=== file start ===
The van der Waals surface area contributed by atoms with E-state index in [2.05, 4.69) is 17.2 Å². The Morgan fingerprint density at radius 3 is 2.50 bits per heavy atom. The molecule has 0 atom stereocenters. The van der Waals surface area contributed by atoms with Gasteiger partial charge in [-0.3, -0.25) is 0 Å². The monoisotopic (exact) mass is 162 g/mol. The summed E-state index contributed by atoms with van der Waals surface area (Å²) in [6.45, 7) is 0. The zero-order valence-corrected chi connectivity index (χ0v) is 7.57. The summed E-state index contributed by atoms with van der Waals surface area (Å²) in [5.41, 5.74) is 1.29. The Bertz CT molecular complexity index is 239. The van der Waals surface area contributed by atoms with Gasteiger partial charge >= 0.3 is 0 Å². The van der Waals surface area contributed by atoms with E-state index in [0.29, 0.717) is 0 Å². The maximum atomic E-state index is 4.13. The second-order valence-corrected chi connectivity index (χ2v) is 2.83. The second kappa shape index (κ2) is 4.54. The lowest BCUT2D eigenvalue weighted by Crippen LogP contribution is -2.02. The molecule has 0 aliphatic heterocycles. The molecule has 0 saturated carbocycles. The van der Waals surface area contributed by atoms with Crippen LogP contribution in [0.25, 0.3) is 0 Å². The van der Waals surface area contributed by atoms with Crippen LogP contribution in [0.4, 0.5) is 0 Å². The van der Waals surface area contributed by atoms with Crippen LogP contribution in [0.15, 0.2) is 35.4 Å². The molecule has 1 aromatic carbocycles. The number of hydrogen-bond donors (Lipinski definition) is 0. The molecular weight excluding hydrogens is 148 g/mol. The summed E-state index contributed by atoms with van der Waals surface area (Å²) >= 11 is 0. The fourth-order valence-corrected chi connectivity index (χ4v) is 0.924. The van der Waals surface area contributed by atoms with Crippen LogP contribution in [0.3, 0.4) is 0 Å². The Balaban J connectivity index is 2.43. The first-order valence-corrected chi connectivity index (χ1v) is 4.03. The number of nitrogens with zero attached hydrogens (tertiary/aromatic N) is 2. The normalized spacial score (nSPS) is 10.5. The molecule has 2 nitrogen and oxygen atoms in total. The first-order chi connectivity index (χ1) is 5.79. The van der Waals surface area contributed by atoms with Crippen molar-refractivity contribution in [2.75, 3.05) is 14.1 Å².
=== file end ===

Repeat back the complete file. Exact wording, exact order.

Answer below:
The van der Waals surface area contributed by atoms with E-state index in [2.05, 4.69) is 17.2 Å². The Morgan fingerprint density at radius 3 is 2.50 bits per heavy atom. The molecule has 0 atom stereocenters. The van der Waals surface area contributed by atoms with Gasteiger partial charge in [-0.3, -0.25) is 0 Å². The monoisotopic (exact) mass is 162 g/mol. The summed E-state index contributed by atoms with van der Waals surface area (Å²) in [6.45, 7) is 0. The zero-order valence-corrected chi connectivity index (χ0v) is 7.57. The summed E-state index contributed by atoms with van der Waals surface area (Å²) in [5.41, 5.74) is 1.29. The Bertz CT molecular complexity index is 239. The van der Waals surface area contributed by atoms with Gasteiger partial charge >= 0.3 is 0 Å². The van der Waals surface area contributed by atoms with E-state index in [0.29, 0.717) is 0 Å². The maximum atomic E-state index is 4.13. The second-order valence-corrected chi connectivity index (χ2v) is 2.83. The second kappa shape index (κ2) is 4.54. The lowest BCUT2D eigenvalue weighted by Crippen LogP contribution is -2.02. The molecule has 0 aliphatic heterocycles. The molecule has 0 saturated carbocycles. The van der Waals surface area contributed by atoms with Crippen LogP contribution in [0.25, 0.3) is 0 Å². The van der Waals surface area contributed by atoms with Crippen LogP contribution in [0.4, 0.5) is 0 Å². The van der Waals surface area contributed by atoms with Crippen LogP contribution in [0.15, 0.2) is 35.4 Å². The molecule has 1 aromatic carbocycles. The number of hydrogen-bond donors (Lipinski definition) is 0. The molecular weight excluding hydrogens is 148 g/mol. The summed E-state index contributed by atoms with van der Waals surface area (Å²) >= 11 is 0. The fourth-order valence-corrected chi connectivity index (χ4v) is 0.924. The van der Waals surface area contributed by atoms with Crippen LogP contribution in [0.3, 0.4) is 0 Å². The Balaban J connectivity index is 2.43. The first-order valence-corrected chi connectivity index (χ1v) is 4.03. The number of nitrogens with zero attached hydrogens (tertiary/aromatic N) is 2. The normalized spacial score (nSPS) is 10.5. The molecule has 2 nitrogen and oxygen atoms in total. The first-order chi connectivity index (χ1) is 5.79. The van der Waals surface area contributed by atoms with Crippen molar-refractivity contribution in [2.75, 3.05) is 14.1 Å².